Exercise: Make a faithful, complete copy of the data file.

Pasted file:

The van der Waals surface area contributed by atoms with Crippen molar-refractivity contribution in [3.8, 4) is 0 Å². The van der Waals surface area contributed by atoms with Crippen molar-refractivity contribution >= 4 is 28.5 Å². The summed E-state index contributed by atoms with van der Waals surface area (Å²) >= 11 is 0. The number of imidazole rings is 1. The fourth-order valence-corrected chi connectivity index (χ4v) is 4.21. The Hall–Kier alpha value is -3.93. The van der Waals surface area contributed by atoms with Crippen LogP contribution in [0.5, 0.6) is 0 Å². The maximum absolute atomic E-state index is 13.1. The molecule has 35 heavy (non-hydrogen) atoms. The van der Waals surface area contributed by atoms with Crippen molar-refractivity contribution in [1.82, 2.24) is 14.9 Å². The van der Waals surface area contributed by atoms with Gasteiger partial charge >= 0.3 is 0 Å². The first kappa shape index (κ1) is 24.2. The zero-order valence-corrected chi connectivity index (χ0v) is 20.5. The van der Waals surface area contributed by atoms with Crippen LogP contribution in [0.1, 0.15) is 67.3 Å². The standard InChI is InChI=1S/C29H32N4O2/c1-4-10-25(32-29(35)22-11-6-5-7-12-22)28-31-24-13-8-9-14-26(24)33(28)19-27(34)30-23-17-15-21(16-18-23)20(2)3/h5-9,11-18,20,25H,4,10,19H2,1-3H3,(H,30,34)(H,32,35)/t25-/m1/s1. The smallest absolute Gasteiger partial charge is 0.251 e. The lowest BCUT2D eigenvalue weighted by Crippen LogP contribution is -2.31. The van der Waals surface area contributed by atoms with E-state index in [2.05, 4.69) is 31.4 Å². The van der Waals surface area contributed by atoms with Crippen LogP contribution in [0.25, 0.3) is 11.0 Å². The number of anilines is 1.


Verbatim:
The van der Waals surface area contributed by atoms with Crippen molar-refractivity contribution in [3.8, 4) is 0 Å². The van der Waals surface area contributed by atoms with Crippen molar-refractivity contribution >= 4 is 28.5 Å². The summed E-state index contributed by atoms with van der Waals surface area (Å²) >= 11 is 0. The number of imidazole rings is 1. The fourth-order valence-corrected chi connectivity index (χ4v) is 4.21. The Hall–Kier alpha value is -3.93. The van der Waals surface area contributed by atoms with Crippen LogP contribution in [0.5, 0.6) is 0 Å². The maximum absolute atomic E-state index is 13.1. The molecule has 35 heavy (non-hydrogen) atoms. The van der Waals surface area contributed by atoms with Crippen molar-refractivity contribution in [1.82, 2.24) is 14.9 Å². The van der Waals surface area contributed by atoms with Gasteiger partial charge >= 0.3 is 0 Å². The first kappa shape index (κ1) is 24.2. The zero-order valence-corrected chi connectivity index (χ0v) is 20.5. The van der Waals surface area contributed by atoms with Crippen LogP contribution in [0.1, 0.15) is 67.3 Å². The standard InChI is InChI=1S/C29H32N4O2/c1-4-10-25(32-29(35)22-11-6-5-7-12-22)28-31-24-13-8-9-14-26(24)33(28)19-27(34)30-23-17-15-21(16-18-23)20(2)3/h5-9,11-18,20,25H,4,10,19H2,1-3H3,(H,30,34)(H,32,35)/t25-/m1/s1. The smallest absolute Gasteiger partial charge is 0.251 e. The lowest BCUT2D eigenvalue weighted by Crippen LogP contribution is -2.31. The van der Waals surface area contributed by atoms with E-state index in [2.05, 4.69) is 31.4 Å². The van der Waals surface area contributed by atoms with Crippen LogP contribution in [0.25, 0.3) is 11.0 Å². The number of anilines is 1.